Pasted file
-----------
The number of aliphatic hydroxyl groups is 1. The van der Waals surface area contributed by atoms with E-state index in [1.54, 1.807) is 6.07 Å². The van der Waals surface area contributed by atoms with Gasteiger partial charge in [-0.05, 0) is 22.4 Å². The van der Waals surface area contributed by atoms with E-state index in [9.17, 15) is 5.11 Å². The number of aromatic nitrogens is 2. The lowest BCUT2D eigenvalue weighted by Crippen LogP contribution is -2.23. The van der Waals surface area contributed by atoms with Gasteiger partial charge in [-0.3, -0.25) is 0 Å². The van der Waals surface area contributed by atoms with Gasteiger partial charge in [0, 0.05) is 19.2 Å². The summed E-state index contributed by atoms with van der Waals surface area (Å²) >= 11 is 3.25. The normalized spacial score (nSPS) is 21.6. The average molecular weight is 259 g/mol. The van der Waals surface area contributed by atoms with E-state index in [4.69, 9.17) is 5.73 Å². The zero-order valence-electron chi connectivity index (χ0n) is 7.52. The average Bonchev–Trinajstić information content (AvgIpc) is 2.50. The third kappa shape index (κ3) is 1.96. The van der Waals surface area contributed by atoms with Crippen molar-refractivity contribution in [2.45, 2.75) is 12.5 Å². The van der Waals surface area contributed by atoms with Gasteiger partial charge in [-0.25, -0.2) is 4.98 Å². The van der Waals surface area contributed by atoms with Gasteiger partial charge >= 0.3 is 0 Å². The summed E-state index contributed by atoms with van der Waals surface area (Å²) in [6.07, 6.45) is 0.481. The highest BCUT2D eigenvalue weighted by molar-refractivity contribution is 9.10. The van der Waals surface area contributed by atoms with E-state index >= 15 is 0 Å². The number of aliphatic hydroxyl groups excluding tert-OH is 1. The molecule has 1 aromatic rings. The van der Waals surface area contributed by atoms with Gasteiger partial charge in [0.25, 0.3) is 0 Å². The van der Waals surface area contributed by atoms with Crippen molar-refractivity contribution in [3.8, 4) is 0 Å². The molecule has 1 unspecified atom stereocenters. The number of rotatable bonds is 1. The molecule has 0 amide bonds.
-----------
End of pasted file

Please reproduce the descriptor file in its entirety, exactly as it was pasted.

The number of aliphatic hydroxyl groups is 1. The van der Waals surface area contributed by atoms with E-state index in [1.54, 1.807) is 6.07 Å². The van der Waals surface area contributed by atoms with Gasteiger partial charge in [-0.05, 0) is 22.4 Å². The van der Waals surface area contributed by atoms with E-state index in [9.17, 15) is 5.11 Å². The number of aromatic nitrogens is 2. The lowest BCUT2D eigenvalue weighted by Crippen LogP contribution is -2.23. The van der Waals surface area contributed by atoms with Gasteiger partial charge in [-0.3, -0.25) is 0 Å². The van der Waals surface area contributed by atoms with Gasteiger partial charge in [0, 0.05) is 19.2 Å². The summed E-state index contributed by atoms with van der Waals surface area (Å²) >= 11 is 3.25. The normalized spacial score (nSPS) is 21.6. The average molecular weight is 259 g/mol. The van der Waals surface area contributed by atoms with E-state index in [4.69, 9.17) is 5.73 Å². The zero-order valence-electron chi connectivity index (χ0n) is 7.52. The average Bonchev–Trinajstić information content (AvgIpc) is 2.50. The third kappa shape index (κ3) is 1.96. The van der Waals surface area contributed by atoms with Crippen molar-refractivity contribution in [2.45, 2.75) is 12.5 Å². The van der Waals surface area contributed by atoms with Gasteiger partial charge in [-0.25, -0.2) is 4.98 Å². The van der Waals surface area contributed by atoms with Gasteiger partial charge >= 0.3 is 0 Å². The summed E-state index contributed by atoms with van der Waals surface area (Å²) in [6.07, 6.45) is 0.481. The highest BCUT2D eigenvalue weighted by molar-refractivity contribution is 9.10. The van der Waals surface area contributed by atoms with E-state index >= 15 is 0 Å². The number of aliphatic hydroxyl groups excluding tert-OH is 1. The molecule has 1 aromatic rings. The van der Waals surface area contributed by atoms with Gasteiger partial charge in [0.25, 0.3) is 0 Å². The van der Waals surface area contributed by atoms with Crippen molar-refractivity contribution in [3.8, 4) is 0 Å². The molecule has 1 unspecified atom stereocenters. The number of rotatable bonds is 1. The molecule has 0 amide bonds.